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Couple Who Sues Georgia Sperm Bank Has Public Questioning Protocol

While fertility medicine continues to evolve, intended parents must be safeguarded in terms of a clinic identifying when donors are not up to par. Part of this protocol should only allow donors that pass an inclusive medical, psychological and background screening.

The case of Angela Collins and Elizabeth Hanson of Ontario, Canada, is unsettling.  Why? Because they are alleging the sperm bank, Xytez Corporation located in Atlanta, misrepresented their donor on three counts: a criminal past, psychological disorder, and altering his photo to make him look more handsome.

The lawsuit was filed in Fulton County Superior Court.

David Markiewicz of the Atlanta Journal Constitution writes, “The couple says they understood that the company thoroughly vetted potential sperm donors, screening them for their educational backgrounds and health history, among other things, and only selected the top prospects. Collins and Hanson, according to the suit, were told that their then-anonymous donor had an IQ of 160, a bachelor of science degree in neuroscience and a master’s degree in artificial intelligence, and that he was working on his PhD in neuroscience engineering,” Markiewicz continues, “He also was described as an eloquent speaker, mature beyond his years, and healthy.”

The million dollar question is where was the fact-checking on his education? That’s fairly simple to do and most egg donors have to prove they have the degrees they say they have so why not for this sperm donor?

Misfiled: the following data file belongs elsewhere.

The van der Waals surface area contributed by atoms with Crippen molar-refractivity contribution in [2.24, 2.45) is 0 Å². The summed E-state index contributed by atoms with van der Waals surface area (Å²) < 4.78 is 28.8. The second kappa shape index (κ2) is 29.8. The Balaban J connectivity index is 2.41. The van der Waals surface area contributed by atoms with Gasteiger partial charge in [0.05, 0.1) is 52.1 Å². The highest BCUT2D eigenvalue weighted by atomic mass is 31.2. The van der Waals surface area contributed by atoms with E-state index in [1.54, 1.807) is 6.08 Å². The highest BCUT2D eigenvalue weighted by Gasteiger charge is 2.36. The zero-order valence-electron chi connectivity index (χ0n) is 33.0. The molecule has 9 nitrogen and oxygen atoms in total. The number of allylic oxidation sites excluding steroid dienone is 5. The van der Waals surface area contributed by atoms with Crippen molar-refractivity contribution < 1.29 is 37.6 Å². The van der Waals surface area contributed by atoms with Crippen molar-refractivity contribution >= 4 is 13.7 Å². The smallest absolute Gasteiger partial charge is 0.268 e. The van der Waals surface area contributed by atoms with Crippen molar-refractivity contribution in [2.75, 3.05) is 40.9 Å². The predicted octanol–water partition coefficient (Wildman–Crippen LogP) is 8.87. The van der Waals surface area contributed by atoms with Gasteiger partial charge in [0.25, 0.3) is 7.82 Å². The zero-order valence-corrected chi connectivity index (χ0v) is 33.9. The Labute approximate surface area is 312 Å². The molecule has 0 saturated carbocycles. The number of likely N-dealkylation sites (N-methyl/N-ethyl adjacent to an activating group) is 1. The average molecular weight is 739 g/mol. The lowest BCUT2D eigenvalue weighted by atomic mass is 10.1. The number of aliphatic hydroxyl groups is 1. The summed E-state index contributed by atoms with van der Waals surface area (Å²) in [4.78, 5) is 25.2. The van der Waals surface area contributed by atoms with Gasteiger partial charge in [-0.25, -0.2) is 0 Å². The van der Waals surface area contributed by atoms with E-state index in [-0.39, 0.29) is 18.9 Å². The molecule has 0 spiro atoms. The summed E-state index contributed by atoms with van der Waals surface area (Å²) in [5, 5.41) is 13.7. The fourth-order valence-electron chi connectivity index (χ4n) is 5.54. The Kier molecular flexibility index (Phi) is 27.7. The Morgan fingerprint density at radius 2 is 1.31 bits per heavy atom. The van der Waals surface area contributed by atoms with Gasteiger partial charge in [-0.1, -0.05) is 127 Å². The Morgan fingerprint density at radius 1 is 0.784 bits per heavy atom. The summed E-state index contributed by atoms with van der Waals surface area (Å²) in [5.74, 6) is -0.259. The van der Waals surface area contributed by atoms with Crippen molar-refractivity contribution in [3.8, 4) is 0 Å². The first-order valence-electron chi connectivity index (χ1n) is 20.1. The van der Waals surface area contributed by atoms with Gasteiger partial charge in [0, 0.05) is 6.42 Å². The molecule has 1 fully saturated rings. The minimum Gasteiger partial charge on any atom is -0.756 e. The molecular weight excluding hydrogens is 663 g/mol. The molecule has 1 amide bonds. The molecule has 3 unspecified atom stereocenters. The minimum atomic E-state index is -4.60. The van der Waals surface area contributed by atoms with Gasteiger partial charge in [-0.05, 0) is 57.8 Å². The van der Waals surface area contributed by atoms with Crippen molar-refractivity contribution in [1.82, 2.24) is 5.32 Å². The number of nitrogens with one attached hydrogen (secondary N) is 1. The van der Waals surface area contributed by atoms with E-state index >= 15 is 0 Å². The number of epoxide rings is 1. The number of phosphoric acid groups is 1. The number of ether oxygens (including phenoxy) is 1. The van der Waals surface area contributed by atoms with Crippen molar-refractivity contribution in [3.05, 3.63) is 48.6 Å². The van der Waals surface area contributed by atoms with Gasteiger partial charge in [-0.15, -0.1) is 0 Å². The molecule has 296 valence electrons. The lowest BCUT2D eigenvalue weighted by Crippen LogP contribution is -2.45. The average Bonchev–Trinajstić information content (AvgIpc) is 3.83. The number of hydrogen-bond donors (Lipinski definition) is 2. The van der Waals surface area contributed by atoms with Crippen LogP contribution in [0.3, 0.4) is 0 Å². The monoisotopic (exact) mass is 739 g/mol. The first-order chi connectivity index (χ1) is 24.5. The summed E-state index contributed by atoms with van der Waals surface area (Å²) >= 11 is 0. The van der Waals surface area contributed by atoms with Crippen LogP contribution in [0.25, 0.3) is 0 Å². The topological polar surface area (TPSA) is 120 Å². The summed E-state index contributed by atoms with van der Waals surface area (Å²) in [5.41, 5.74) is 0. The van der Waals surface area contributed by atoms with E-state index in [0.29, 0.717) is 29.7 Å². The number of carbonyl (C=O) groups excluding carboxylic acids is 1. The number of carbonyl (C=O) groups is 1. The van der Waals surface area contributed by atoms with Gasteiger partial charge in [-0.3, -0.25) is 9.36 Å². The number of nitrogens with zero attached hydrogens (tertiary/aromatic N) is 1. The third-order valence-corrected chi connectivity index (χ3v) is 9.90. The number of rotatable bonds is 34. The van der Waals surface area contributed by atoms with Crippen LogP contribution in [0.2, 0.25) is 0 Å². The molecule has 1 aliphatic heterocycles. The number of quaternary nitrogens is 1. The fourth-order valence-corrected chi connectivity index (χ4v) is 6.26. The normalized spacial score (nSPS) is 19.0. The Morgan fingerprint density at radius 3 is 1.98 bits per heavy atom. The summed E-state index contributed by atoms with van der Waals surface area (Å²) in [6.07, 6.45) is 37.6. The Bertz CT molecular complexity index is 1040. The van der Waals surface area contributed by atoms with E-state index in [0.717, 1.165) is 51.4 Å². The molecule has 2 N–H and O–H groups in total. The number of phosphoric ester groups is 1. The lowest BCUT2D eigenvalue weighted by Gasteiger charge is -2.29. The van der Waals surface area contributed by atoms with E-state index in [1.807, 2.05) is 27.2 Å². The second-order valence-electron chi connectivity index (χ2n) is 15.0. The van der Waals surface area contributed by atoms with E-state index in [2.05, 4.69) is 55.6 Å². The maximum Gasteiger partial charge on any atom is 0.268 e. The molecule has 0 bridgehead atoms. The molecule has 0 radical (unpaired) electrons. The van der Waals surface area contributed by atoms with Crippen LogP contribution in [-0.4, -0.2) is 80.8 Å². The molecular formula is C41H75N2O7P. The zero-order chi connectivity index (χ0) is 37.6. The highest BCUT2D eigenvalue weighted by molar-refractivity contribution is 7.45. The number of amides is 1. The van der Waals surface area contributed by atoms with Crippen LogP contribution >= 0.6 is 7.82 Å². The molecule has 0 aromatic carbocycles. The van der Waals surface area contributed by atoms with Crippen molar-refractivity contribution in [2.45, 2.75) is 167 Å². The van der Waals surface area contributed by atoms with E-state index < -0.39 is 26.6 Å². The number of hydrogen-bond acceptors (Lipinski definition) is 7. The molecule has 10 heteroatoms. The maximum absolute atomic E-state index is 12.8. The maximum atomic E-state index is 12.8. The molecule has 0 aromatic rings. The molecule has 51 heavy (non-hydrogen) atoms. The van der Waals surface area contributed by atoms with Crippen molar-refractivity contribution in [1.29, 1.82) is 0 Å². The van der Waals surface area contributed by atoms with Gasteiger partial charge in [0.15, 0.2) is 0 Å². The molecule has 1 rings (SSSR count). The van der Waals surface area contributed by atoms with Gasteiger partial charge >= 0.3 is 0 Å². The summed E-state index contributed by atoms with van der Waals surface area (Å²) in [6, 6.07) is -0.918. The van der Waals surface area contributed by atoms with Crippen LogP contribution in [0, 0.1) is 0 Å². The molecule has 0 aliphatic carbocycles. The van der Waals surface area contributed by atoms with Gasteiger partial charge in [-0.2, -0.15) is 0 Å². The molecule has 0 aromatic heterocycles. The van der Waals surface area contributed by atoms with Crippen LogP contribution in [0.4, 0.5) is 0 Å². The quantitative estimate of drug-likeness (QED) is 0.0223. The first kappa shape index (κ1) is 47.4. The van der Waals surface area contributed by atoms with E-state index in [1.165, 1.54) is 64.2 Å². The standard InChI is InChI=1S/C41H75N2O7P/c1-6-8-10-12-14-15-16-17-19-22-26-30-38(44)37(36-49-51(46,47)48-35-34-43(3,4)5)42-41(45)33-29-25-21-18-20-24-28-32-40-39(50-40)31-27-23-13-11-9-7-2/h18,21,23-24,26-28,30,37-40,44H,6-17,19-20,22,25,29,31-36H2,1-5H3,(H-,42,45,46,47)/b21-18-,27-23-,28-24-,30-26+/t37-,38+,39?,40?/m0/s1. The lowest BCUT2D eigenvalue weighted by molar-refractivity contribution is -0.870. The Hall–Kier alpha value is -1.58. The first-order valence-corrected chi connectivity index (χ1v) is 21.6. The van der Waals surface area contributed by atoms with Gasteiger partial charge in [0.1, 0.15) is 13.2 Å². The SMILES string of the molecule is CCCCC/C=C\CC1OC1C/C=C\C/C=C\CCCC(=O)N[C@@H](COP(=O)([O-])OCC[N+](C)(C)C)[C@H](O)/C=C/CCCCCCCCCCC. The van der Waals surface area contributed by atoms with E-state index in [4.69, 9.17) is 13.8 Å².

This raises another question.

What about the other donors they have listed? If they didn’t fact-check this man’s education, what does that say for the rest of their database?

Following an embryo transfer, Collins gave birth to their son in 2007.

Collins and Hanson never intentionally looked for their donor’s full name.  He was always listed as “Donor 9623.” They discovered his full name was James Christian Aggeles in 2014 when emails from the sperm bank had his name listed.

From there, independent research on Aggeles began.

The reporter wrote, “Collins and Hanson and other families who had used Aggeles as a donor and who received the same information subsequently discovered through their own research that he is, according to the suit, schizophrenic, a college drop-out, and had been arrested for burglary, and that his pictures had been doctored to remove a large mole from his cheek.”

In my area of legal framework, most egg donors go through a psychological screening. Did this donor? A trained psychologist may have been able to tell that this donor suffered from a congenital mental illness and rejected him before he donated at all. And, once again, are the rest of this sperm bank’s donors undergoing a psychological evaluation?

According the reporter, Xytex issues a statement reading that it, “absolutely denies any assertion that it failed to comply with the highest standards for testing,” and tries a legal interception by stating that it, “is reviewing and investigating the allegations asserted.”

The company goes on to say that it tests donors before collection.  It screens for genetic and infectious diseases.

While Aggeles was charged for burglary in 2005, a spokesperson for the District Attorney’s office in Cobb County said he was discharged in 2014 under the First Offender Act.

Aggeles could not be reached for comment.

Wendy Kramer, director of the Donor Sibling Registry, told the reporter that stories such as this are not uncommon.

She points out, “There is currently no oversight and little to no regulation in the sperm banking industry.  Donors can say whatever they like about their academics, medical history and background.”

And it’s not unusual for a donor to have fathered, “dozens of children.”

As for egg donors, they don’t create 55 children plus, but they are held to a higher screening standard than their male counterparts. Yes, it’s more consuming and expensive, but if those two policies were in place, this case wouldn’t exist.

It’s time for a change.